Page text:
If you think you haven't given it enough time to cool off and heat up disregard this feeling and let it cool even longer!

2. Don't add a sample of a different temperature into the cuvette.

If you have a very cold cryo cuvette that has not fully warmed up it would be ill-advised to drop a room temperature sample into the chamber. Think of the ice cube example from above.

3. Add fluid directly down the center of the cuvette via funnel or nozzle.

One surefire way to create a temperature gradient that can shatter a cuvette is to pour a warmer sample down the side of a wall. What this would do is create a large difference in temperature on the walls increasing your risk of breakage. It is often a better idea to insert your sample beforehand to avoid this issue.

4. Avoid handling right away

If you have just taken the cuvette out of your Cryostat make sure not to handle it right away. The reason for this is that your cuvette might still be very cold and the heat from your hand might cause an abrupt fluctuation in temperature leading to fissures and shattering. Try to wait at least 30-45 minutes before handling the cuvette.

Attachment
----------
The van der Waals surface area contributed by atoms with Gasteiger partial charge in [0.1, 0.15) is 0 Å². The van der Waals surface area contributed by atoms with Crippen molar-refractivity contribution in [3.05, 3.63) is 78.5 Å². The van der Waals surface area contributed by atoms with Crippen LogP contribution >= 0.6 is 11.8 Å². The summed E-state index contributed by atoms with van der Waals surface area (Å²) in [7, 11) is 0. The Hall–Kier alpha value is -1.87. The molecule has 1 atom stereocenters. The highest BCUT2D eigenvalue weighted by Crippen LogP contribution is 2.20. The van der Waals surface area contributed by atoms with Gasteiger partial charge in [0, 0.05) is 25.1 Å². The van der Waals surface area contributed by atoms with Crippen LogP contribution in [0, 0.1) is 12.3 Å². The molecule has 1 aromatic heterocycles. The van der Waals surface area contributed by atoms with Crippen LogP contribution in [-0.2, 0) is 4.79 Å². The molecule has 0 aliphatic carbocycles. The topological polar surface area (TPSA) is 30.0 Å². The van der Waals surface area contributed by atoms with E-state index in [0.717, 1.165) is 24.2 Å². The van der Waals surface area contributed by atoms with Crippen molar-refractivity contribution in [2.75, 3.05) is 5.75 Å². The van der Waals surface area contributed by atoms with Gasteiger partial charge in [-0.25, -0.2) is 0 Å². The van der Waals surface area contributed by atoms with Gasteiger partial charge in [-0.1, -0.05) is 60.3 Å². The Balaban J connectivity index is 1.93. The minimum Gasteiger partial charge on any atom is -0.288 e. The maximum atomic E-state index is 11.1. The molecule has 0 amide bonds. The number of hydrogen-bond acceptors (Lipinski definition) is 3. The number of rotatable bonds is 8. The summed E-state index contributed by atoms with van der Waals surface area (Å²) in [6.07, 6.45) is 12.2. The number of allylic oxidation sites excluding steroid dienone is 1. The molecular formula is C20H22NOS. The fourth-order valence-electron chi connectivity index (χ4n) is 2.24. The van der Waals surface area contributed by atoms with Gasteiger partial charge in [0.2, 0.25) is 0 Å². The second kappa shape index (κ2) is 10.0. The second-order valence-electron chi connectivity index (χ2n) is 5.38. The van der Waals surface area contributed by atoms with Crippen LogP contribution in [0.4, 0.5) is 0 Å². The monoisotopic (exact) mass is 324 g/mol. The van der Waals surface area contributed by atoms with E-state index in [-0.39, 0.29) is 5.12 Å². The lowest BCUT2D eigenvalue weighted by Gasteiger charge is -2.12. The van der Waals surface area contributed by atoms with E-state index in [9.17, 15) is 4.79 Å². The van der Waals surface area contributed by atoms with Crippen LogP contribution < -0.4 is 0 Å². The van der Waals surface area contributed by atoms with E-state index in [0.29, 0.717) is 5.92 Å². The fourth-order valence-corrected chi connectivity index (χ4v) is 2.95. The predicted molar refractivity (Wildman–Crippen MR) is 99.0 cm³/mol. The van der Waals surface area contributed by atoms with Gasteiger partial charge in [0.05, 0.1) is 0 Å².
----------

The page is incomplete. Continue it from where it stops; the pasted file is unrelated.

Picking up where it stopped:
Here's to your shatter-less success!

The FireflySci Team

Material Breakdown for All FireflySci Cuvettes

Material Breakdown for All FireflySci Cuvettes

Hi again, everyone! We often get customers with specific questions about the material of our cuvettes such as thermal expansion rate, chemical compatibility,etc. As such, we've decided to compile a complete list of the materials that we use along with a complete detailing of their properties.

Optical Glass

Source: Knight Optical- http://www.knightoptical.co.uk

For what we call Optical Glass we use Schott B270, a versatile material that allows customers to use our cuvettes through the VIS and NIR range (340-2,500nm).  B270 Ultra-White or Superwite, as it's called, is a crown glass that is produced through melting high purity raw materials. The end result is highly transmittant, flat glass that offers remarkable chemical stability. 

Our most cost-effective material, B270 enables our customers a large amount of flexibility while working on a budget. Some of the other features include low acoustic attenuation of surface acoustic waves and the ability to fuse additional glass structures onto our Optical Glass cuvettes.